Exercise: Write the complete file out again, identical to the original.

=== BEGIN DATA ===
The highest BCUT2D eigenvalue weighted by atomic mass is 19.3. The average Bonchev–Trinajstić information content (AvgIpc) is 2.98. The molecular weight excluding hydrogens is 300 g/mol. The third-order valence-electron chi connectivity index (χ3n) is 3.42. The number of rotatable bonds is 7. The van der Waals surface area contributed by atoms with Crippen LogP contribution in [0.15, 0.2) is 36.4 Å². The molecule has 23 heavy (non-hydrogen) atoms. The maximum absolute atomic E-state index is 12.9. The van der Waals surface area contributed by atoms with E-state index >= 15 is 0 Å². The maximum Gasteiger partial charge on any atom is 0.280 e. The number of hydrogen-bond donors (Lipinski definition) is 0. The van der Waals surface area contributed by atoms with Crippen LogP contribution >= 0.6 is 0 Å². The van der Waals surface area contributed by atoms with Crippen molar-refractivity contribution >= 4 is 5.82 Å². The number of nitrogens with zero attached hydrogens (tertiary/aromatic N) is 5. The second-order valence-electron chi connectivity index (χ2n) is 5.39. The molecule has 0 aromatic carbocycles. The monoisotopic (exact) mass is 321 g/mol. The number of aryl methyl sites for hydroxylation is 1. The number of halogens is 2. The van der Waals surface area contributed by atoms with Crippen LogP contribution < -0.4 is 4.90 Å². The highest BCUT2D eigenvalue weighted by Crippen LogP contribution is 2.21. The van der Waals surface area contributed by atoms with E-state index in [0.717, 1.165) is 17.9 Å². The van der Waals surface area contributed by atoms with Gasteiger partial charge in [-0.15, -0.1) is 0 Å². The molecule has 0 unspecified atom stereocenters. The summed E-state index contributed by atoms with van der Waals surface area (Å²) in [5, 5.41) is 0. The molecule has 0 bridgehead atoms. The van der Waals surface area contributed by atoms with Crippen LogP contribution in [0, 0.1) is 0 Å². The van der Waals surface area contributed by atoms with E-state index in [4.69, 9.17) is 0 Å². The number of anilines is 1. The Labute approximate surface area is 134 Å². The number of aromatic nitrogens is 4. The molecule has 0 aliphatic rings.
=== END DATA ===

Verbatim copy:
The highest BCUT2D eigenvalue weighted by atomic mass is 19.3. The average Bonchev–Trinajstić information content (AvgIpc) is 2.98. The molecular weight excluding hydrogens is 300 g/mol. The third-order valence-electron chi connectivity index (χ3n) is 3.42. The number of rotatable bonds is 7. The van der Waals surface area contributed by atoms with Crippen LogP contribution in [0.15, 0.2) is 36.4 Å². The molecule has 23 heavy (non-hydrogen) atoms. The maximum absolute atomic E-state index is 12.9. The van der Waals surface area contributed by atoms with E-state index >= 15 is 0 Å². The maximum Gasteiger partial charge on any atom is 0.280 e. The number of hydrogen-bond donors (Lipinski definition) is 0. The van der Waals surface area contributed by atoms with Crippen LogP contribution >= 0.6 is 0 Å². The van der Waals surface area contributed by atoms with Crippen molar-refractivity contribution >= 4 is 5.82 Å². The number of nitrogens with zero attached hydrogens (tertiary/aromatic N) is 5. The second-order valence-electron chi connectivity index (χ2n) is 5.39. The molecule has 0 aromatic carbocycles. The monoisotopic (exact) mass is 321 g/mol. The number of aryl methyl sites for hydroxylation is 1. The number of halogens is 2. The van der Waals surface area contributed by atoms with Crippen LogP contribution < -0.4 is 4.90 Å². The highest BCUT2D eigenvalue weighted by Crippen LogP contribution is 2.21. The van der Waals surface area contributed by atoms with E-state index in [0.717, 1.165) is 17.9 Å². The van der Waals surface area contributed by atoms with Gasteiger partial charge in [-0.15, -0.1) is 0 Å². The molecule has 0 unspecified atom stereocenters. The summed E-state index contributed by atoms with van der Waals surface area (Å²) in [5, 5.41) is 0. The molecule has 0 bridgehead atoms. The van der Waals surface area contributed by atoms with Crippen LogP contribution in [0, 0.1) is 0 Å². The van der Waals surface area contributed by atoms with E-state index in [4.69, 9.17) is 0 Å². The number of anilines is 1. The Labute approximate surface area is 134 Å². The number of aromatic nitrogens is 4. The molecule has 0 aliphatic rings.